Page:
A New Addition to the Concussion Toolkit?: Examining the Incremental Validity of the Vestibular/Ocular Motor Screening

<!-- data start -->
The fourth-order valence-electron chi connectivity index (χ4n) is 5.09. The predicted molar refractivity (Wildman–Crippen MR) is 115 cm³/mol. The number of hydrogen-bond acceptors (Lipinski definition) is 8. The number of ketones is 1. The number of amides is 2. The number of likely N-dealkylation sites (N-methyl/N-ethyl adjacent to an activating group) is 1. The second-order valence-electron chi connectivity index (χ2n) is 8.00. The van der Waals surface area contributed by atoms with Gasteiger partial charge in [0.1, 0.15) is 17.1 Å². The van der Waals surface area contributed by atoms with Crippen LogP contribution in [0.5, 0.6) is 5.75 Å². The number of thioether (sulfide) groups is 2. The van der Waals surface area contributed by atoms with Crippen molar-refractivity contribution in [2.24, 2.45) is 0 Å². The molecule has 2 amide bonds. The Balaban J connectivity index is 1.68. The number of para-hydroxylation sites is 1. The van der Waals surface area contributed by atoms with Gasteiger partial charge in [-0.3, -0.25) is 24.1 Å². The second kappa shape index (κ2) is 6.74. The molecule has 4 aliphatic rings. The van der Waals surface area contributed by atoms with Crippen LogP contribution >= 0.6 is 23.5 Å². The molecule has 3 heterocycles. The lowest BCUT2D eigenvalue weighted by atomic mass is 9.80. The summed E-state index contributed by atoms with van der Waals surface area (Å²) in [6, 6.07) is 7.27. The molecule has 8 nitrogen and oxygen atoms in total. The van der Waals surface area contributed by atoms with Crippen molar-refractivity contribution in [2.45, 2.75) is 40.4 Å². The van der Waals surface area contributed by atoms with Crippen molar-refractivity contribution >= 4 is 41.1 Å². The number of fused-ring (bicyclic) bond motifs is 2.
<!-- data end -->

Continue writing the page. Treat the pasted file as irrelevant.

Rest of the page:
The Vestibular/Ocular Motor Screening (VOMS) offers a simple, low-cost measure of vestibular and ocular motor functions following a concussion but little is known about its incremental validity above and beyond traditional neurocognitive screening measures in predicting concussion symptom severity. Method: 159 concussed youth participants completed the VOMS, Immediate Post-Concussion Assessment and Cognitive Testing (ImPACT), and the post-concussion symptom scale (PCSS). Results: Patients with higher symptom rating scores on the VOMS vestibular ocular reflex (VOR) and visual motor sensitivity (VMST) domains, respectively, reported higher concussion symptom severity, both at medium effect sizes (rs range .30-.33). In a multiple hierarchical regression, the VOMS primary scores uniquely contributed to the prediction of concussion symptom severity when controlling for neurocognitive performance (R2 = .09, F [4, 150] = 4.30, p = .003.) The VOR domain was the only VOMS primary measure that significantly contributed to concussion symptom severity in this multivariable model ( = .22, p = .047). Secondary analyses of VOMS provocation change scores showed a comparable pattern of univariate correlations, but a parallel multiple hierarchical regression showed that the provocation change scores were not associated with concussion symptom severity above and beyond neurocognitive functioning. Conclusions: Findings from this study support the incremental validity of the VOMS primary scores (but not provocation change scores) in relation to concussion symptom severity in concussed youth. The VOMS VOR domain may be a particularly valuable indicator of concussion symptom severity.